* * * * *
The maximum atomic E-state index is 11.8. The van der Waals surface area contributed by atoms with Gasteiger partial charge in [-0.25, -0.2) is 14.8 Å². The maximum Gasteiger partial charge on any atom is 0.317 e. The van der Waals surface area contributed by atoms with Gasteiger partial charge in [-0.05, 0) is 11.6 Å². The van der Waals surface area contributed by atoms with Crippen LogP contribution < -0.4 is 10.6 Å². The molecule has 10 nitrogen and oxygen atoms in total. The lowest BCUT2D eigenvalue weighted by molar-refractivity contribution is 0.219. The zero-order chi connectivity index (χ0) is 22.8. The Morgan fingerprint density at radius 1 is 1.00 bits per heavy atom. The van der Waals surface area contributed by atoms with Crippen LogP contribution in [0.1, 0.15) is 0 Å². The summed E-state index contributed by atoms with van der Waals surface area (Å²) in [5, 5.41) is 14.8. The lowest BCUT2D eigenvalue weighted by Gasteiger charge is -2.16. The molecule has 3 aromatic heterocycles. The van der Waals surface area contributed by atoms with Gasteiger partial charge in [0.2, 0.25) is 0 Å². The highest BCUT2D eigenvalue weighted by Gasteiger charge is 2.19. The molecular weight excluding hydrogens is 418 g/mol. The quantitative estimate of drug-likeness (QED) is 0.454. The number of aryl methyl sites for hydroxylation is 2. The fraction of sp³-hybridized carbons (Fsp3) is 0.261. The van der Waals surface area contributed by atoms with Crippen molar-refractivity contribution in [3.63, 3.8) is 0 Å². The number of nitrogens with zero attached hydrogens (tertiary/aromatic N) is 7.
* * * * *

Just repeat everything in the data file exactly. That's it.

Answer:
The maximum atomic E-state index is 11.8. The van der Waals surface area contributed by atoms with Gasteiger partial charge in [-0.25, -0.2) is 14.8 Å². The maximum Gasteiger partial charge on any atom is 0.317 e. The van der Waals surface area contributed by atoms with Gasteiger partial charge in [-0.05, 0) is 11.6 Å². The van der Waals surface area contributed by atoms with Crippen LogP contribution < -0.4 is 10.6 Å². The molecule has 10 nitrogen and oxygen atoms in total. The lowest BCUT2D eigenvalue weighted by molar-refractivity contribution is 0.219. The zero-order chi connectivity index (χ0) is 22.8. The Morgan fingerprint density at radius 1 is 1.00 bits per heavy atom. The van der Waals surface area contributed by atoms with Crippen LogP contribution in [0.1, 0.15) is 0 Å². The summed E-state index contributed by atoms with van der Waals surface area (Å²) in [5, 5.41) is 14.8. The lowest BCUT2D eigenvalue weighted by Gasteiger charge is -2.16. The molecule has 3 aromatic heterocycles. The van der Waals surface area contributed by atoms with Gasteiger partial charge in [0.2, 0.25) is 0 Å². The highest BCUT2D eigenvalue weighted by Gasteiger charge is 2.19. The molecular weight excluding hydrogens is 418 g/mol. The quantitative estimate of drug-likeness (QED) is 0.454. The number of aryl methyl sites for hydroxylation is 2. The fraction of sp³-hybridized carbons (Fsp3) is 0.261. The van der Waals surface area contributed by atoms with Crippen molar-refractivity contribution in [3.63, 3.8) is 0 Å². The number of nitrogens with zero attached hydrogens (tertiary/aromatic N) is 7.